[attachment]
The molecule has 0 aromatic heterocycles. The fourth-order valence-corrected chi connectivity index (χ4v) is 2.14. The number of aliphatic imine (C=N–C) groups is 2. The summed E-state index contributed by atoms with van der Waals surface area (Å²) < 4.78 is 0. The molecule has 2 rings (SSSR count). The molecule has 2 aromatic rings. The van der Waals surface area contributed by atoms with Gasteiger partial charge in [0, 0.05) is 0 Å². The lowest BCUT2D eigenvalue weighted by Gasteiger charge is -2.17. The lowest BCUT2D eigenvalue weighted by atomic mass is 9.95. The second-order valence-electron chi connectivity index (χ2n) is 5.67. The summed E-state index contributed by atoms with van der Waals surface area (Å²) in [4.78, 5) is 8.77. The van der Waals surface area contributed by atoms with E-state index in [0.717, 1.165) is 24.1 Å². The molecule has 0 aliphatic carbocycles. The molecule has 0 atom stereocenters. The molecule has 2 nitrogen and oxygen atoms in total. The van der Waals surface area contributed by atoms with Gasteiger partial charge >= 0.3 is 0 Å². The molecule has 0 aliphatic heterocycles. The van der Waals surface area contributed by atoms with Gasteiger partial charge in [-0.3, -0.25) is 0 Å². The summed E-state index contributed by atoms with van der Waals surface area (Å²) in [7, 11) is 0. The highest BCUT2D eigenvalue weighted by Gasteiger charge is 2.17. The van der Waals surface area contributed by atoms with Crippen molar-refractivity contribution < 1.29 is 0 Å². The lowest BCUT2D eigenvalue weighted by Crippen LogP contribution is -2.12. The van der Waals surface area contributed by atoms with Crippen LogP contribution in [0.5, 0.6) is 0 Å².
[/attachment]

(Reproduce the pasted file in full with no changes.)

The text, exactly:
The molecule has 0 aromatic heterocycles. The fourth-order valence-corrected chi connectivity index (χ4v) is 2.14. The number of aliphatic imine (C=N–C) groups is 2. The summed E-state index contributed by atoms with van der Waals surface area (Å²) < 4.78 is 0. The molecule has 2 rings (SSSR count). The molecule has 2 aromatic rings. The van der Waals surface area contributed by atoms with Gasteiger partial charge in [0, 0.05) is 0 Å². The lowest BCUT2D eigenvalue weighted by Gasteiger charge is -2.17. The lowest BCUT2D eigenvalue weighted by atomic mass is 9.95. The second-order valence-electron chi connectivity index (χ2n) is 5.67. The summed E-state index contributed by atoms with van der Waals surface area (Å²) in [4.78, 5) is 8.77. The van der Waals surface area contributed by atoms with E-state index in [0.717, 1.165) is 24.1 Å². The molecule has 0 aliphatic carbocycles. The molecule has 0 atom stereocenters. The molecule has 2 nitrogen and oxygen atoms in total. The van der Waals surface area contributed by atoms with Gasteiger partial charge >= 0.3 is 0 Å². The molecule has 0 aliphatic heterocycles. The van der Waals surface area contributed by atoms with Gasteiger partial charge in [-0.3, -0.25) is 0 Å². The summed E-state index contributed by atoms with van der Waals surface area (Å²) in [7, 11) is 0. The highest BCUT2D eigenvalue weighted by Gasteiger charge is 2.17. The van der Waals surface area contributed by atoms with Crippen molar-refractivity contribution < 1.29 is 0 Å². The lowest BCUT2D eigenvalue weighted by Crippen LogP contribution is -2.12. The van der Waals surface area contributed by atoms with Crippen LogP contribution in [0.5, 0.6) is 0 Å².